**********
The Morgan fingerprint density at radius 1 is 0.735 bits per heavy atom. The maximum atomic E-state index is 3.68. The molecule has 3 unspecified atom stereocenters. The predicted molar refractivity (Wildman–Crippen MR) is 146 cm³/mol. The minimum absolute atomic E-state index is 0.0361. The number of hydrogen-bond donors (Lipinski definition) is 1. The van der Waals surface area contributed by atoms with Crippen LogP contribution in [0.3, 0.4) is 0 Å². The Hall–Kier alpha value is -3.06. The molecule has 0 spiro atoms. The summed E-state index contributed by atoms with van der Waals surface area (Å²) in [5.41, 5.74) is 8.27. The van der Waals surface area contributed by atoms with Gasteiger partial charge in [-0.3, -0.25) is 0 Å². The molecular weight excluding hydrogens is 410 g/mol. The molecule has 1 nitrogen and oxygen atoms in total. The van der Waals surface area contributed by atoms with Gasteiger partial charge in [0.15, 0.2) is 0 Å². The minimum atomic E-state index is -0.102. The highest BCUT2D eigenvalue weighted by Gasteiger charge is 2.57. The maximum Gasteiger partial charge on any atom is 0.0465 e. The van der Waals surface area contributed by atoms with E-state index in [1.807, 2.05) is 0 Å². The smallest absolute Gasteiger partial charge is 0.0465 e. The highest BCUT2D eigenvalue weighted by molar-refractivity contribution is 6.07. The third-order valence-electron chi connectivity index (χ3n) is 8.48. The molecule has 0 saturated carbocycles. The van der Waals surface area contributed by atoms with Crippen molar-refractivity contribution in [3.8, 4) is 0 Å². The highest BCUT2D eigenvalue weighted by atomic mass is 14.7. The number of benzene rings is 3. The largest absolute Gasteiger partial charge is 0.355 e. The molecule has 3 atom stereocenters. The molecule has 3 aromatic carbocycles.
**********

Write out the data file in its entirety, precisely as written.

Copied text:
The Morgan fingerprint density at radius 1 is 0.735 bits per heavy atom. The maximum atomic E-state index is 3.68. The molecule has 3 unspecified atom stereocenters. The predicted molar refractivity (Wildman–Crippen MR) is 146 cm³/mol. The minimum absolute atomic E-state index is 0.0361. The number of hydrogen-bond donors (Lipinski definition) is 1. The van der Waals surface area contributed by atoms with Crippen LogP contribution in [0.3, 0.4) is 0 Å². The Hall–Kier alpha value is -3.06. The molecule has 0 spiro atoms. The summed E-state index contributed by atoms with van der Waals surface area (Å²) in [5.41, 5.74) is 8.27. The van der Waals surface area contributed by atoms with Gasteiger partial charge in [-0.3, -0.25) is 0 Å². The molecular weight excluding hydrogens is 410 g/mol. The molecule has 1 nitrogen and oxygen atoms in total. The van der Waals surface area contributed by atoms with Gasteiger partial charge in [0.15, 0.2) is 0 Å². The minimum atomic E-state index is -0.102. The highest BCUT2D eigenvalue weighted by Gasteiger charge is 2.57. The maximum Gasteiger partial charge on any atom is 0.0465 e. The van der Waals surface area contributed by atoms with E-state index in [1.807, 2.05) is 0 Å². The smallest absolute Gasteiger partial charge is 0.0465 e. The highest BCUT2D eigenvalue weighted by molar-refractivity contribution is 6.07. The third-order valence-electron chi connectivity index (χ3n) is 8.48. The molecule has 0 saturated carbocycles. The van der Waals surface area contributed by atoms with Crippen molar-refractivity contribution in [3.8, 4) is 0 Å². The highest BCUT2D eigenvalue weighted by atomic mass is 14.7. The number of benzene rings is 3. The largest absolute Gasteiger partial charge is 0.355 e. The molecule has 3 atom stereocenters. The molecule has 3 aromatic carbocycles.